Thus claim 2 of Schenkenberg, which claims a patent on the use of a capacitor as a connector between a photocell and a pulse generating circuit, is invalid for obviousness. This claim suffers from the same basic defect as the claim for the preamplifier in Fathauer '989. Once a photocell was selected as the sensing device in a field planter, the solution to the problem confronting the would-be inventor regarding the limitations of a photocell would be found, if anywhere, in the electronics art. In light of the prior art in that field, it would have been nothing short of unorthodox not to use a capacitor to connect the photocell to the pulse generating circuit, given both the nature of the counting task at hand and the dirty environment in which it had to operate. In this latter respect, prior planter monitor art was of course relevant insofar as it taught the problem of contaminants collecting in the seed chutes, but with respect to claim 2, this factor naturally and obviously taught in favor of the capacitor connection, not away from it.
The district court did not discretely analyze claim 2, though it held the claim valid. Given the parties' approach to Schenkenberg, this error was understandable, but it was error nonetheless, and hence the district court's judgment declaring claim 2 valid will be reversed.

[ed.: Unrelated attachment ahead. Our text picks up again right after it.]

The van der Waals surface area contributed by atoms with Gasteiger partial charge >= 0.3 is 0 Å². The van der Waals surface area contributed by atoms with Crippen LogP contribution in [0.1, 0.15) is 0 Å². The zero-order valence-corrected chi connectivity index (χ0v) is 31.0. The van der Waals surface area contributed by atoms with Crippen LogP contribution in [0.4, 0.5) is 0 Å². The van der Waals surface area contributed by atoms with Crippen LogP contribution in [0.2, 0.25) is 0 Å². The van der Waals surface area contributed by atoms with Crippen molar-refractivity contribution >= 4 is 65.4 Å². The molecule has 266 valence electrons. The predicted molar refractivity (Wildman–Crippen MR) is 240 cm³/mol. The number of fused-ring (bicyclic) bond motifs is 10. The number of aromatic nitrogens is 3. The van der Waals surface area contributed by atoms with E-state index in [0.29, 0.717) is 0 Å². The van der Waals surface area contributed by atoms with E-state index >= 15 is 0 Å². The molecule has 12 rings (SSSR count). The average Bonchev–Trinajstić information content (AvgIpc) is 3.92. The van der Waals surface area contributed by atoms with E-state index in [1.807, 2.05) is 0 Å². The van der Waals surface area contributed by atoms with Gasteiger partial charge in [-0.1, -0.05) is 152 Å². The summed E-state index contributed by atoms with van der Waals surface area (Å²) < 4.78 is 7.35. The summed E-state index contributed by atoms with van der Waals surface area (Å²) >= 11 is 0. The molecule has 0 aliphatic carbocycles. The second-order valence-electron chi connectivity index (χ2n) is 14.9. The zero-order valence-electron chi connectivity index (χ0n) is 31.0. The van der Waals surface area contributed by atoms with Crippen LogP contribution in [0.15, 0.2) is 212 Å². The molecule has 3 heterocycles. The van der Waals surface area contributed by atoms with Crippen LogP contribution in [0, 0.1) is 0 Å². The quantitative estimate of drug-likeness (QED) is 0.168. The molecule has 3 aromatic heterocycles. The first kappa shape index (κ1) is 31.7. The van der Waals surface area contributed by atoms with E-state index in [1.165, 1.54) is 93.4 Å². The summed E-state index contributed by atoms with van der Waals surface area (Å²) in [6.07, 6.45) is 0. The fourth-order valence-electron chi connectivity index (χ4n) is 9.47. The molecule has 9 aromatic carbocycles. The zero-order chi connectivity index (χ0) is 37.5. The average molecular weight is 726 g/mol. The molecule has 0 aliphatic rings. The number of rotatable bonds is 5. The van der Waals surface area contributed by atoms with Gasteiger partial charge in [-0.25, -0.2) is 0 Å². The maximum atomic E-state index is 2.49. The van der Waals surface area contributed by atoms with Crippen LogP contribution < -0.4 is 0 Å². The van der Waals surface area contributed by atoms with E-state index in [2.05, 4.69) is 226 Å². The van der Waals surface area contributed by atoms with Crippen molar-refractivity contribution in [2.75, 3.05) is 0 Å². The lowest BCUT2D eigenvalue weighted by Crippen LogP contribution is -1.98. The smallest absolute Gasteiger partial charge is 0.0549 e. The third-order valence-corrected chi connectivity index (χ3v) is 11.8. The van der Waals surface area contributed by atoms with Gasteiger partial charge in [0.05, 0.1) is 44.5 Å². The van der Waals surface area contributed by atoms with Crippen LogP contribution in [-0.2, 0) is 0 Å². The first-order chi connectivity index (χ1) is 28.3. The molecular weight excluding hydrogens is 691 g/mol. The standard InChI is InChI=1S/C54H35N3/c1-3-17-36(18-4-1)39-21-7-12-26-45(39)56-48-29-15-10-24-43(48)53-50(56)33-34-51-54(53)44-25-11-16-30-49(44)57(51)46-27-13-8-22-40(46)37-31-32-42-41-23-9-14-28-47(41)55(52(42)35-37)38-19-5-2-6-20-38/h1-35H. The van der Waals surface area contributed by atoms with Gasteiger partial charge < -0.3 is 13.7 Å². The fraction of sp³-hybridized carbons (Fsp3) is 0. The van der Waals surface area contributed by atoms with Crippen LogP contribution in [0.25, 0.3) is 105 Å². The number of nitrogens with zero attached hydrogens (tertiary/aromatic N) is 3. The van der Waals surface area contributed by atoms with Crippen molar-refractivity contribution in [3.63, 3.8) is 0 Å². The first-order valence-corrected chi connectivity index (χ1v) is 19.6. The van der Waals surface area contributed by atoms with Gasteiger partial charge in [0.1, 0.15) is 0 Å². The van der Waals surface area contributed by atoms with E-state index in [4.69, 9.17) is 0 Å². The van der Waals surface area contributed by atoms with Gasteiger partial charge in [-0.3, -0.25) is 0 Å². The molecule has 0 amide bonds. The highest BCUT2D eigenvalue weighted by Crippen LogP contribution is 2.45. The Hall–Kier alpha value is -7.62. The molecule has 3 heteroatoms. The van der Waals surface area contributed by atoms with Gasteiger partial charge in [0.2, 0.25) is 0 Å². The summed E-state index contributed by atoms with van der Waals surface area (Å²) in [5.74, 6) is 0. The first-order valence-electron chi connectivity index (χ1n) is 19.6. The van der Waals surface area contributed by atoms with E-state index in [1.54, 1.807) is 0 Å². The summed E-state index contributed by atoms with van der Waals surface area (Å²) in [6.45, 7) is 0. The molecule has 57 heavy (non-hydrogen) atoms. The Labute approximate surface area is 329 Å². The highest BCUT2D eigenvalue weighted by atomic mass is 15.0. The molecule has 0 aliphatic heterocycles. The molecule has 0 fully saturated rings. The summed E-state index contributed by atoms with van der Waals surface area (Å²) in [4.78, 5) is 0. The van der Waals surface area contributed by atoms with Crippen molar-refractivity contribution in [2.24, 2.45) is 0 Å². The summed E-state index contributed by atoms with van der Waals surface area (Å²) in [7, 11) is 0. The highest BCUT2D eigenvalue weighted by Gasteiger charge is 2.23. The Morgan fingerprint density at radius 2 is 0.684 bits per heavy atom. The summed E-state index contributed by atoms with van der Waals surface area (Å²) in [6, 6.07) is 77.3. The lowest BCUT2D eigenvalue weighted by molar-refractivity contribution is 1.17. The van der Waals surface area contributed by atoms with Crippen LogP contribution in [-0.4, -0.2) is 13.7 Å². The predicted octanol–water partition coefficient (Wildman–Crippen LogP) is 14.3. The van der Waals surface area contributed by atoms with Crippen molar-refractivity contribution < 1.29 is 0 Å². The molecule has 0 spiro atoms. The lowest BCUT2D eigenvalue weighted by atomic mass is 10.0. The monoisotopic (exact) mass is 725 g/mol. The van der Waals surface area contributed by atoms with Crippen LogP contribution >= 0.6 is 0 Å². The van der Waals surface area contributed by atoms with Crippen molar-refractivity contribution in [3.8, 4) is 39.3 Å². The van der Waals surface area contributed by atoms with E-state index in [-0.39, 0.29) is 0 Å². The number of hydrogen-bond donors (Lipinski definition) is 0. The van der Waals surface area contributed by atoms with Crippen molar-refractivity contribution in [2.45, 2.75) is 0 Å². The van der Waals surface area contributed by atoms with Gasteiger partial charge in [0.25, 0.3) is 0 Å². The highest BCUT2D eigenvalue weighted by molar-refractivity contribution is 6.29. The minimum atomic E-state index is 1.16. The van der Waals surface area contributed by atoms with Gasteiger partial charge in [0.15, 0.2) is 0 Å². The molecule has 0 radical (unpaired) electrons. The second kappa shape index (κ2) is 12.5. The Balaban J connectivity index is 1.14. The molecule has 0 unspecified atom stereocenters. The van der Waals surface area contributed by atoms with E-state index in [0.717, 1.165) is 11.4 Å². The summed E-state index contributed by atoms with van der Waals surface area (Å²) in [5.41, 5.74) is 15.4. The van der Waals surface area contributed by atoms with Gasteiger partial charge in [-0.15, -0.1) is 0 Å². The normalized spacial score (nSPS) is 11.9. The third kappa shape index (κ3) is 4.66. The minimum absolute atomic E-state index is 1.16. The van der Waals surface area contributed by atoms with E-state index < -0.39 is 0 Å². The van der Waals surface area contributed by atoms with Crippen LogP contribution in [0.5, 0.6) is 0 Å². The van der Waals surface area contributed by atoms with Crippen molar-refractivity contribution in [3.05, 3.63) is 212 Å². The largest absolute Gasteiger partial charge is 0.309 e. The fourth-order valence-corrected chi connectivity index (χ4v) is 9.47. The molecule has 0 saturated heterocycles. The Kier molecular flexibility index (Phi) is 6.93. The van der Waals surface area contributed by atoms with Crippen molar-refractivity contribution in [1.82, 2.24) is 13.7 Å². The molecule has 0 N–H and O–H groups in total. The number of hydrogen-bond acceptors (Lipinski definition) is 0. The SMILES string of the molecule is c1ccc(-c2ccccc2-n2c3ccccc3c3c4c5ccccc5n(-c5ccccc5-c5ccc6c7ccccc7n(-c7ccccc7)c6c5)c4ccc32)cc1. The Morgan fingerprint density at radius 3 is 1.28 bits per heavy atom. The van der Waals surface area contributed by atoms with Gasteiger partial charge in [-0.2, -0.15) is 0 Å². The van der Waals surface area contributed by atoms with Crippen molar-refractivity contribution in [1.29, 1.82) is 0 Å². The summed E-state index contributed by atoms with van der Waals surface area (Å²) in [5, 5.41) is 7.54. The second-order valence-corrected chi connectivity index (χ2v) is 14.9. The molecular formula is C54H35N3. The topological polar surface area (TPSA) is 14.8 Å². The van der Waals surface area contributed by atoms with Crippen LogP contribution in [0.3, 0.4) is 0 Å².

The question remains, however, whether claim 1 would have been obvious to one with ordinary skill in both relevant arts. The uncited McGraw-Hill reference rebuts the full presumption of validity with respect to this claim because in judging whether the combination of a photocell with a planter apparatus would have been obvious, the McGraw-Hill reference is significantly more relevant than the cited prior art. The ultimate burden of persuasion regarding the invalidity of this claim still rests with defendants, and notwithstanding defendants' arguments to the contrary, McGraw-Hill is not dispositive on this question, and defendants have failed to persuade us of the claim's invalidity.
It should be emphasized that the problem confronting the would-be inventor regarding claim 1 is a quite different one than that we have just analyzed. The problem to be confronted regarding claim 2 was how to design a photocell circuit which would not respond to gradual changes in light caused by the slow accumulation of dirt on the lenses. The problem confronting Schenkenberg, and others like him at the time, was a broader one--a significantly broader one: how to devise a workable seed planter monitor.5